HK people are against mainlandization:

Aversion to Red:

But HK people welcome mainland Chinese who share HK’s “core values”

New Hongkongers


Thus the following support from mainlanders are widely shared:

Letter to Hong Kong Students: Tonight I Picked a Side:

生於亂世 有種責任——一個「中國勢力」的獨白




梁嘉瑜:來港三年馬先生:崇尚自由 所以來港

And a mainland visitor spent the whole trip at Occupy Admiralty:


26 歲內地遊客的感動。攝於政總門口的列儂墻。



來之前,特別興奮,做了好多攻略,打算去吃好吃的,逛許多店鋪。出發前一天,許多朋友提醒 我,HK現在有占中,非常不安全,建議我取消。



10月1 日我到達HK,帶著好奇心,來了這兒,然後立刻覺得,留在這兒,雖然我不是HK人,雖然我 的力量微不足道。

每一 天,我都被這兒濃濃的愛意感動著,比如那麼辛苦,卻從未見到任何一個人抱怨;比如道路那麼 整潔,嬌小的女生一人 拎著很大的垃圾袋;比如有衝突的時候,男生們永遠一躍而起,沖在最前頭,保護女生。

今天,10月7日,我就要結束旅行啦!雖然這7天的行程,都沒有逛商場,連頓像樣的飯都沒吃(哈哈,現在見到麥當勞就 想吐啊),但我想這也 許是我人生中最驕傲的日子。

26歲的我,至今哪怕去醫院抽血都會哭,怕疼,我一直以為自己很懦弱,沒想到那麼勇敢! 加油!HK! 一位內地遊客 2014.10.7”

Mail Attachment


Unfortunately, Mainland students become collateral targets after the occupy movement.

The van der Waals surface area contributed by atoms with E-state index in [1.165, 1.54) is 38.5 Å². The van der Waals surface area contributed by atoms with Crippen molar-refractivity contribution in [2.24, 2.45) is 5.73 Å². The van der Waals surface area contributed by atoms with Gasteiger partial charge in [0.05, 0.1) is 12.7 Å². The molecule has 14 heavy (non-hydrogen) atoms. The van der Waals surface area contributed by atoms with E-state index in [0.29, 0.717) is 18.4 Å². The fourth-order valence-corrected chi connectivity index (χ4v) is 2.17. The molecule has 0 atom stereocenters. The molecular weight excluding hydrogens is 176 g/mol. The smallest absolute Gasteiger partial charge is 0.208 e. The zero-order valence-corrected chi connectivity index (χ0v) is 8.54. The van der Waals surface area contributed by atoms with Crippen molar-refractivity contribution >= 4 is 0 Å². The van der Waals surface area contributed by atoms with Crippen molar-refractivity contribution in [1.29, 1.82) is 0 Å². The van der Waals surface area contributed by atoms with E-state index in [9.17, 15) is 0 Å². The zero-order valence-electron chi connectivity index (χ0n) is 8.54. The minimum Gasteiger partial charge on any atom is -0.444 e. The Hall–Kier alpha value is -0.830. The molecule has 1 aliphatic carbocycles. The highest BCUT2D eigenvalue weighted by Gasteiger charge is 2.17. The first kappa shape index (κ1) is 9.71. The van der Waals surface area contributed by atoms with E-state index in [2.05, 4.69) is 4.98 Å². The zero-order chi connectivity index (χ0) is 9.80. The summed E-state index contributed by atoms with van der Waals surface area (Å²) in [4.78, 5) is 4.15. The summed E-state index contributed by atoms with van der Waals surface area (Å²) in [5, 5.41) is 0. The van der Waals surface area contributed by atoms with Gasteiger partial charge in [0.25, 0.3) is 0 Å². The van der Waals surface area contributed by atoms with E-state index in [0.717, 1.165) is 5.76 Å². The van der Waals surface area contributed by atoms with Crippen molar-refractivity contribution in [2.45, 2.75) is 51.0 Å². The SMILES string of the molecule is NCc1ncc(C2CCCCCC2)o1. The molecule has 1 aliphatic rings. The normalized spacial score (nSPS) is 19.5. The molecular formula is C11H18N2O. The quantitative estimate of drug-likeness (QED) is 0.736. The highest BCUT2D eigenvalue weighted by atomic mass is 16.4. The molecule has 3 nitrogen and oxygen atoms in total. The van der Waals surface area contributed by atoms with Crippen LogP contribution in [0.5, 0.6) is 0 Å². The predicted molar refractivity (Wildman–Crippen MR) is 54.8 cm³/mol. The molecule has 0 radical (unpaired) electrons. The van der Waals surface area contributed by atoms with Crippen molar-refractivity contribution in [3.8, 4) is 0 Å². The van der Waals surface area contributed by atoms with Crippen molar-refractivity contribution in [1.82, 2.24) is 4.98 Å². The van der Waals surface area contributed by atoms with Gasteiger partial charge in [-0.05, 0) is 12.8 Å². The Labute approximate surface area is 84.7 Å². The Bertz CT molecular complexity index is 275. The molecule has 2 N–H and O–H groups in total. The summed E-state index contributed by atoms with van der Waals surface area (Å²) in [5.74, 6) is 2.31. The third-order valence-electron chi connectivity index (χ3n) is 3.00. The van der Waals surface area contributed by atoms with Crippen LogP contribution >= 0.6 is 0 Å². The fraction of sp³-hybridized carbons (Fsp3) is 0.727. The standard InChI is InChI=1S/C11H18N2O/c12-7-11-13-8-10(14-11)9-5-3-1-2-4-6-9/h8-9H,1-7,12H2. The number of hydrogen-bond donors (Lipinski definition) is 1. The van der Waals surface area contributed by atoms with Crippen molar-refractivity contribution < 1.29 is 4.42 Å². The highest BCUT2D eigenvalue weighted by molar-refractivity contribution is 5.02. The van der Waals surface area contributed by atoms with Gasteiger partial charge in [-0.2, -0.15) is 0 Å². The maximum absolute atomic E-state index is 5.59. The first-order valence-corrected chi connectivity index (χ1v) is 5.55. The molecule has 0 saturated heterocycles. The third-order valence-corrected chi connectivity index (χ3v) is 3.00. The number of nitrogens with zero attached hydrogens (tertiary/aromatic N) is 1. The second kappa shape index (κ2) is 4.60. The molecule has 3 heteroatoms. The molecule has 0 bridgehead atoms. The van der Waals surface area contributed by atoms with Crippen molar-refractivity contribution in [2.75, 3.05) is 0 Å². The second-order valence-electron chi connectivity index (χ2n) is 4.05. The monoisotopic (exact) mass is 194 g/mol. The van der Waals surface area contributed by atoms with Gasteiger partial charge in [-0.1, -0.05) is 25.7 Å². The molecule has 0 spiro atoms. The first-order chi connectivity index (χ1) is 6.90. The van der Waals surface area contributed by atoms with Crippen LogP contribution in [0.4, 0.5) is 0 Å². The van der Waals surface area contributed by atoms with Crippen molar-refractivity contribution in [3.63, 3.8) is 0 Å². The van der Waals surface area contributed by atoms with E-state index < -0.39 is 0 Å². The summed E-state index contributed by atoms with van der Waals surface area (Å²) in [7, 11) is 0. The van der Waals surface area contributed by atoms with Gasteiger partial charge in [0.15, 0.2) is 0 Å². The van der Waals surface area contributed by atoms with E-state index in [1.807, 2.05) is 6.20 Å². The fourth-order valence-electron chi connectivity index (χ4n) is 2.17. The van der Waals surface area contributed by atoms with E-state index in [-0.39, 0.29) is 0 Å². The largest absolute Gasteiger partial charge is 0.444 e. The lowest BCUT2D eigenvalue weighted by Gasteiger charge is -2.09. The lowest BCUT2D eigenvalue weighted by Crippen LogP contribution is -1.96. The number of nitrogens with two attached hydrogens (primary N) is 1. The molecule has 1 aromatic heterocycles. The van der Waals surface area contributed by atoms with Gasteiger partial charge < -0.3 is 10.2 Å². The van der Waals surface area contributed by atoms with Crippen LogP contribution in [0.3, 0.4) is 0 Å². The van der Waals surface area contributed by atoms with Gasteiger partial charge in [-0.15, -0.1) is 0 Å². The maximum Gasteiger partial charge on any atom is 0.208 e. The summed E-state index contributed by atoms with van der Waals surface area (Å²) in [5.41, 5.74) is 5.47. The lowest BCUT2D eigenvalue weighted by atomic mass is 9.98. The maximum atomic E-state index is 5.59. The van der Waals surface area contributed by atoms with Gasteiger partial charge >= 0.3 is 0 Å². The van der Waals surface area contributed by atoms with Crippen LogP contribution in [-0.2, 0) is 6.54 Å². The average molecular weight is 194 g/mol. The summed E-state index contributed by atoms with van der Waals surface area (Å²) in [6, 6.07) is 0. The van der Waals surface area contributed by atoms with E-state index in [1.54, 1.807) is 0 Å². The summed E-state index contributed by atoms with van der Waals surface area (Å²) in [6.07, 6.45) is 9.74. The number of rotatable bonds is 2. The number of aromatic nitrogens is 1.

Yu Ying-shih, the most respected Chinese/China scholar, has this analysis in Chinese:


Explained on Ian Masters/NPR


Filed under Umbrella Movement

2 responses to “Views from China — and why don’t HK protestors reach out to mainland Chinese?

  1. Pingback: Umbrella Movement — Why is the Tiananmen analogy wrong? | Hong Kong's Umbrella Movement

  2. Pingback: We are all localists –真 . 本土 anyone who identifies with and defends HK’s core values/freedoms | Hong Kong's Umbrella Movement and Beyond